- Clarity (Brightness): According to Thomas Aquinas, “The bodies of all men alike will be organized as befits the soul, so that the soul shall be an imperishable form giving imperishable being to the body, because to this effect the power of God will entirely subject the matter of the human body to the human soul” (Summa Contra Gentiles IV, 86). He also cites Matthew 13:43 which states the just will shine brilliantly in the kingdom of God. This quality of the resurrected body is the vaguest for me so I am not going to deviate from Thomas Aquinas’ words on this point. I encourage you to read more about this quality in Summa Contra Gentiles.
There is so much more to ponder when it comes to the nature and qualities of the resurrected bodies of both Christ and the saints. However, I will want to wrap up this post before I get too speculative in my theology. To be honest this past year, I have become enamored with superheroes of all sorts—in particular DC Comics’ The Flash. I often joke with my wife how cool it would be to acquire the power of the Speed Force and don the mantel of the Scarlet Speedster!
On a more serious note, I want to make sure that I am clear on this point, I am NOT equating the Resurrected Lord with the powers and abilities of superheroes such as Superman or The Flash—that would falter close to the heresy of Arianism. What I want to stress is that there is something mysterious and attractive about the resurrection of the body. Christians proclaim this belief each week in the Nicene Creed. It is important to realize that we follow God’s commandments and promote charity to our neighbor not because of the promise of the resurrection but due to our love for God. It is neat to think about the powers and abilities of the resurrected body. Until then I will ask for God’s grace through prayer and the sacraments to increase my love of the Holy Trinity and people I encounter on a daily basis. True heroism occurs in acts of love and virtue! Be a hero today.
On April 30th, 2000 Pope John Paul II officially designated the second Sunday of Easter as Divine Mercy Sunday. The designation was in celebration of the canonization of St. Maria Faustina Kowalska– the Polish nun who received the devotion from Jesus! Today we celebrate this same feast 17 years later. My wife’s Confirmation saint is St. Maria Faustina and in recent years of our marriage I have been more familiar with her teaching by reading the Polish nun’s diary. While I could write for pages about the joys of today’s feast I will limit myself to three reasons for why I am grateful for Divine Mercy Sunday.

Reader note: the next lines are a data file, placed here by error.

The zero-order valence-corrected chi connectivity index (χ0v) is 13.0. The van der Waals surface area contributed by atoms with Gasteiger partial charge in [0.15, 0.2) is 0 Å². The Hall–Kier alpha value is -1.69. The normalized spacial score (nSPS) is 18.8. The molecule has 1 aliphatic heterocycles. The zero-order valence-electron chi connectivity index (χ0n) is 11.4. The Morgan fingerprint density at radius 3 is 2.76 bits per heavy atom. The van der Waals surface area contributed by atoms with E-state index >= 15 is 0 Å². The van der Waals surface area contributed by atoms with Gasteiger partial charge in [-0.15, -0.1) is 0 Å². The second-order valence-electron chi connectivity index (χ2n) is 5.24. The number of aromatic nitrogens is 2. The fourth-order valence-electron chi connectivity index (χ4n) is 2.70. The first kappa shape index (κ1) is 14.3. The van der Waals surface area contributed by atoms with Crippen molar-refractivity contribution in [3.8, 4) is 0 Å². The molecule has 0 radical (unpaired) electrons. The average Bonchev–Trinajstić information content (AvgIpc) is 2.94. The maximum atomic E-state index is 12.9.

1. Judgment + _____________= Love I bet you can’t guess blank to fill out the equation. Let me give you a clue: the word is in the title of today’s post. You guessed it– mercy! The Church’s renewed focus on Divine Mercy to start the new millennium gave me a renewed focus as well. I grew up usually thinking about the power of God and His ability to judge us. For whatever reason I viewed God more as a judge and less like a merciful Father. Divine Mercy Sunday is a gift that helps remind me that God, though a judge, is a merciful judge and will give me many chances to correct the mistakes I make.
2. Confession: The reading associated with this Sunday’s Mercy Sunday comes from John 20:19-31. Jesus’ first words to his apostles are, “Peace be with you” (John 20:19). That is one of the effects of divine mercy. In a world that is constantly pulling me each direction, it is nice to listen Christ’s words. A second major point from today’s gospel reading is the institution of the sacrament of Confession. Jesus confers this sacrament of healing to his apostles when he say, “”Peace be with you [a second time]. As the Father has sent me, so I send you.” And when he had said this, he breathed on them and said to them, ‘Receive the Holy Spirit. Whose sins you forgive are forgiven them, and whose sins you retain are retained'” (John 20:21-23). Time and time again Jesus reminds us of God’s mercy. In the 20th century, Jesus gave St. Faustina this same message. She states in her diary,
“’Proclaim that mercy is the greatest attribute of God. All the works of My hands are crowned with mercy.’” (No. 301)